JAY TUMBRIL HAD all Thursday night to brood about Livia Northwood Wheeler and the Chicago chess set, which didn't leave much time for sleep, but he couldn't very well do that in the office either, so by eleven Friday morning he was both sleep-deprived and jittering on the edge of panic. He hated to admit there might be a circumstance in which his control of the situation was less than perfect, but there were such circumstances and this was one of them, so it was time to pull the emergency cord.
The point was, if you found yourself in a position so far outside your expertise you hadn't the faintest bloody idea what to do next, then the thing to do next was to call upon someone who does have expertise in the area, whatever that area might be. In this case, there was only one expert in the area that Jay knew, so just after eleven he picked up the intercom and said, "Felicity."
"Get me Jacques Perly."
Three minutes later, Felicity was back on the line: "Mr. Perly says he's in his car, northbound on the Franklin Delano Roosevelt Drive, speaking on his hands-free carphone, and wonders if he should ring you back later or will you rough it now."
Jay knew damn well Perly had actually said "the FDR Drive," but Felicity was so proud of her studies to become an American citizen that he merely said, "Thank you, Felicity, I'd rather talk to him now, it's a bit urgent."
Jay broke the connection, and spent the next twenty-five seconds rehearsing how he'd describe the situation. Then the buzz sounded, and he picked up and said, "Jacques."
"I'll put him right on."
"Just joking," Perly said.
"I knew that was you, you didn't change your voice or anything. What do you mean, joking?"
"Your secretary said it was urgent."
"Yes, well— Yes, it is. Also, Jacques, extremely confidential."
"We know that."
"Sorry. Didn't mean to insult you. The truth is, I'm a little tense, didn't get much sleep last night…"
"It's Livia Northwood Wheeler again!"
"What? The Hemlow girl? Or did Clanson make his move?"
"No, nothing to do with them. This is something completely different."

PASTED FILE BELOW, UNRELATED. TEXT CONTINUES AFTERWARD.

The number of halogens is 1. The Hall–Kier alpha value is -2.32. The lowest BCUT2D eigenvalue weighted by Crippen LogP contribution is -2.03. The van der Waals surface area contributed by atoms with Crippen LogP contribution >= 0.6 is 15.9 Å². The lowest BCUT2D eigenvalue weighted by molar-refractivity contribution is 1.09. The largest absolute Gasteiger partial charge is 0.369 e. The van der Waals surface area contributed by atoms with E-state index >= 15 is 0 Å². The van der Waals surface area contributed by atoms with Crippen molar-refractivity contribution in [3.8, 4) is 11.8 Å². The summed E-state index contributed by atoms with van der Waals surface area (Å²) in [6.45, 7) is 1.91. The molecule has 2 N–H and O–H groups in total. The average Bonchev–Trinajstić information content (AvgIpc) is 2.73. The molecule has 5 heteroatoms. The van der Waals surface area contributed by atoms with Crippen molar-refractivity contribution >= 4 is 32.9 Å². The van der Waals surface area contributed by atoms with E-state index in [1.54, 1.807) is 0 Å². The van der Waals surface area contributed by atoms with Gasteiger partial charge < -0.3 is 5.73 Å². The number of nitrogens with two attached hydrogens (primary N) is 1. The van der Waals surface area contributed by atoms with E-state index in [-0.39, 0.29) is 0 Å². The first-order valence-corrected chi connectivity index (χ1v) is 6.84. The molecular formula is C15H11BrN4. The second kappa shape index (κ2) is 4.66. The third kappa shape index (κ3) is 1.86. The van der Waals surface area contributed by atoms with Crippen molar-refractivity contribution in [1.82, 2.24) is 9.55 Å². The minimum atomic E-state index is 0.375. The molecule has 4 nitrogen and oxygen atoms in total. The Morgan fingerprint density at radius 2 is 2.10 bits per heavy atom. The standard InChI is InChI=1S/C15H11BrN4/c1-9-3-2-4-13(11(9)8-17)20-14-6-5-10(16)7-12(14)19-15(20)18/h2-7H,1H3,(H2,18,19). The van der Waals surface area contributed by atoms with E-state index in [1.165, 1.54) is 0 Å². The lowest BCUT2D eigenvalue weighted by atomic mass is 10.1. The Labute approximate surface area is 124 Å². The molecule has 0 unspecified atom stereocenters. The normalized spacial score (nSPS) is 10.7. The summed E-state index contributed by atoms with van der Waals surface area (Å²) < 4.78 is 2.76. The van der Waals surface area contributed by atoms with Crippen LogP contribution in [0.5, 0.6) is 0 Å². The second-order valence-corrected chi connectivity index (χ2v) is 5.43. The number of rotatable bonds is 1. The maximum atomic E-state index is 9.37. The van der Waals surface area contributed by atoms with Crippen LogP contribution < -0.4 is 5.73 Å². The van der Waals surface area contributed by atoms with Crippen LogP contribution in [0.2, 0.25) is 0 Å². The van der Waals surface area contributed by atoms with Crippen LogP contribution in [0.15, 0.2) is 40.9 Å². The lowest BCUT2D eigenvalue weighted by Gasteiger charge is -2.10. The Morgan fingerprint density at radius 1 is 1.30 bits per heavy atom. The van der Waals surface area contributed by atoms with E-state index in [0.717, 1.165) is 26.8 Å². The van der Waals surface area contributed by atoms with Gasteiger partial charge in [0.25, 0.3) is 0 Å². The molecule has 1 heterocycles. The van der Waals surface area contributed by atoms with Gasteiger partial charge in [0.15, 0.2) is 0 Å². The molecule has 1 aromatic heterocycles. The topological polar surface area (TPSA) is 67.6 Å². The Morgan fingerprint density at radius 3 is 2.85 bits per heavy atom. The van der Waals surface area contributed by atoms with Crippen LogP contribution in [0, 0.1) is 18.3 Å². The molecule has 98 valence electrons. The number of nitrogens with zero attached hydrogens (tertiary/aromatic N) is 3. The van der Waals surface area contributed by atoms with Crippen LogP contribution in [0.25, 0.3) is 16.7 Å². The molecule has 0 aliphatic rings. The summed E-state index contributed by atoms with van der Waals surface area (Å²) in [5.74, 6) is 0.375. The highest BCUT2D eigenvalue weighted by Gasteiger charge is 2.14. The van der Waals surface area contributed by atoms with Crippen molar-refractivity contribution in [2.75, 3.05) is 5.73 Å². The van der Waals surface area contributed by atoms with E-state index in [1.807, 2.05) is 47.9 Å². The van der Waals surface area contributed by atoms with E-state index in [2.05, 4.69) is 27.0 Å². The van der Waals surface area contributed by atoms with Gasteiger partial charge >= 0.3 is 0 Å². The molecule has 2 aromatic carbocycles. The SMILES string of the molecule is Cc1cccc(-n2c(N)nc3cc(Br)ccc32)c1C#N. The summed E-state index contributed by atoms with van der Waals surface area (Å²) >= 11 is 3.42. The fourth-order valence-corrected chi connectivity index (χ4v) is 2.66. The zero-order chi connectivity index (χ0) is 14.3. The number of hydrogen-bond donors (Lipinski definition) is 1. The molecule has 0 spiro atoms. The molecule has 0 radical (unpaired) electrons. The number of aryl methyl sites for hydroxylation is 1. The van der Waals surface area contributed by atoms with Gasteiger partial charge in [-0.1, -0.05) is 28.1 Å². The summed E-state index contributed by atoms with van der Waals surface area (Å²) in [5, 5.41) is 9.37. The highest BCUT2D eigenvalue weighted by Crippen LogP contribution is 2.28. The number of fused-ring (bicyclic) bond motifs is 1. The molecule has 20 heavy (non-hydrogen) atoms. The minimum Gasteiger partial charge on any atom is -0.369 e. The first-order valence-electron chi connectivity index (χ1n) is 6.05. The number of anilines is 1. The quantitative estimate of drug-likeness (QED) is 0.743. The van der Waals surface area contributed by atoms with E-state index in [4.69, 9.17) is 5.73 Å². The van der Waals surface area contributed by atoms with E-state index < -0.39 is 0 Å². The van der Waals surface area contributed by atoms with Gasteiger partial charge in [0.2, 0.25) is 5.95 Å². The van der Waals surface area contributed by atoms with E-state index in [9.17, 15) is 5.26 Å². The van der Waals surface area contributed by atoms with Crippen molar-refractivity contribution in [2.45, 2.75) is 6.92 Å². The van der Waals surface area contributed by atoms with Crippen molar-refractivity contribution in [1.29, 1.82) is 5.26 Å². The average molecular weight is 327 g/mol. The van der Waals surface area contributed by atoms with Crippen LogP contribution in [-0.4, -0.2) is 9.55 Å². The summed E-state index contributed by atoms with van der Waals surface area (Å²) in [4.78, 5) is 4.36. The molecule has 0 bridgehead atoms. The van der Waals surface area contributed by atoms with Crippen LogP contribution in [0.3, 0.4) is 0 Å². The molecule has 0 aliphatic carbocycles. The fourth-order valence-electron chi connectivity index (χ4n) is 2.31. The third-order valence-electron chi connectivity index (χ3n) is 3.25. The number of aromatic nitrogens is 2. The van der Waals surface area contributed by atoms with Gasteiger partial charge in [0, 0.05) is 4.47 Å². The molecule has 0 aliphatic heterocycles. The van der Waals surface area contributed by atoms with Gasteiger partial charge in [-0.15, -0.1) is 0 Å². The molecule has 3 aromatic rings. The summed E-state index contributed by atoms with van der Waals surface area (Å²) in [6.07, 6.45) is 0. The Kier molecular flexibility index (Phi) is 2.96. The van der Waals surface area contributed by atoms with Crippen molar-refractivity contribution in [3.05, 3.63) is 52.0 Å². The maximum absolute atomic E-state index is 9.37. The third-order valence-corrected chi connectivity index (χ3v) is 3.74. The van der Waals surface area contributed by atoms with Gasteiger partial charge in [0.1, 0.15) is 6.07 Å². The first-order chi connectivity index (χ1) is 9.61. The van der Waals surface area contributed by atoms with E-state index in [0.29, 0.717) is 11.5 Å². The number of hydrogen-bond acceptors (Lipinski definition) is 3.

Jay forced a deep breath, assembled his thoughts, and said, "Among the items under dispute in the law case involving Mrs. Wheeler and several of her relatives is a chess set, never I believe properly evaluated, but said to be worth in the millions."
"Worth fighting over, in other words."
"Yes. Since the suits began — I'll only say by now they sue and countersue and cross-sue one another to a degree of complexity you could only otherwise find in a map of the New York City subway system — the courts have placed this asset in the care of the law firms involved, four of whom, including us, have offices in this building, so that for the last few years the chess set, called for some reason the Chicago chess set, though I doubt it was made there, has been in the sub-cellar vaults beneath this building."
"And likely to stay there for a while, I should think."
"Except," Jay said, "now Mrs. Wheeler wants it brought up and placed somewhere that experts of various stripes may examine it."
"Infuriating," Jay corrected him. "As her attorney in this matter, it is up to me to take this request to the court. I unfortunately see no reason why the court would deny it, nor why any of the other litigants would object. I can see that every blessed soul concerned with this matter would like to take a look at that bloody chess set."